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date: 23 April 2024

Kabbalah in Art and Architecturelocked

Kabbalah in Art and Architecturelocked

  • Batsheva Goldman-IdaBatsheva Goldman-IdaHebrew University of Jerusalem

Summary

Kabbalah (literally “the receiving” [of tradition]) is an early form of Jewish mysticism. Key concepts include the ten sefirot (heavenly spheres), the Hebrew alphabet, Shiur Qomah (dimensions of the divine body), the archangel Metatron, and the Shekhinah (the feminine aspect of the Godhead).

The main books of the Kabbalah, written in early antiquity, include Sefer Yetzirah (Book of Creation), an early and major source, thought to be from the 3rd century ce, whose commentaries constitute most subsequent Kabbalistic literature and Sefer ha’Bahir (Book of Enlightenment), first published in the early 12th century. Both works discuss the ten sefirot and the Hebrew letters. Other works are the Hekhalot (Palace) literature, which includes the ritual praxis of “descending to the Chariot” and hymns recited in a celestial Temple, the Apocalypse of Abraham, the book of Enoch, and sections of the Dead Sea scrolls. In the Mishnah Hagigah (220 ce), two variants of Kabbalah are mentioned: the study of Creation and the study of the Heavenly Chariot. These two categories are linked to biblical prooftexts: the study of creation to the first chapter of Genesis, and the study of the Heavenly Chariot to the first chapter of the book of Prophet Ezekiel.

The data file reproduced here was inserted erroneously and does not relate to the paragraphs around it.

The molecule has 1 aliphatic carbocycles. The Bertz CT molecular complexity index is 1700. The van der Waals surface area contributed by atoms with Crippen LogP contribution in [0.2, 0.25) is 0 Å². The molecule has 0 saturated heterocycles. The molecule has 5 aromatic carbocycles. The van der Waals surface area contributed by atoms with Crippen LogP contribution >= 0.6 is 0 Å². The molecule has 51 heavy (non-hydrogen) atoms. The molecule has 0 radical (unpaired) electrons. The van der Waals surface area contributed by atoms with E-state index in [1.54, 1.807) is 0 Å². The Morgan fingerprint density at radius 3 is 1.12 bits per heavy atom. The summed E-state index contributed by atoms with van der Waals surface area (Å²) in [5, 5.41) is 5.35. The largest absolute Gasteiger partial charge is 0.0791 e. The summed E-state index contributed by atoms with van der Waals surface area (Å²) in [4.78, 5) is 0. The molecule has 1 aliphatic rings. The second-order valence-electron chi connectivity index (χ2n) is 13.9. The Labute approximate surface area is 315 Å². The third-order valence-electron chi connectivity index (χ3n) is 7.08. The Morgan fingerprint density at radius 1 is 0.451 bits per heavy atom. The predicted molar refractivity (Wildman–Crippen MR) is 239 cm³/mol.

Of the Kabbalistic treatises and texts written in the medieval period, the most important ones are the book of the Zohar (Splendor) by Moses de Leon (c. 1240–1305) and possibly other authors, and the writings of Abraham Abulafia (1240–c. 1291) and that of his student Joseph Gikatilla. The book of the Zohar is distinguished by a reliance on the ten sefirot, although couched in esoteric references, while the many books by Abulafia present linguistic mysticism with permutations of divine names. The former emphasis on the sefirot is also known from the ‘Iyyun (Study) Group in Provence, and Azriel of Gerona (1160–1238), whereas in works by the Hasidei Ashkenaz (German Pietists), led by Judah the Pious (1150–1217) and Eleazar of Worms (c. 1176–1238), numerology and angelology are basic tools.

Subjects

  • Judaism and Jewish Studies
  • Mysticism and Spirituality
  • Religion and Art

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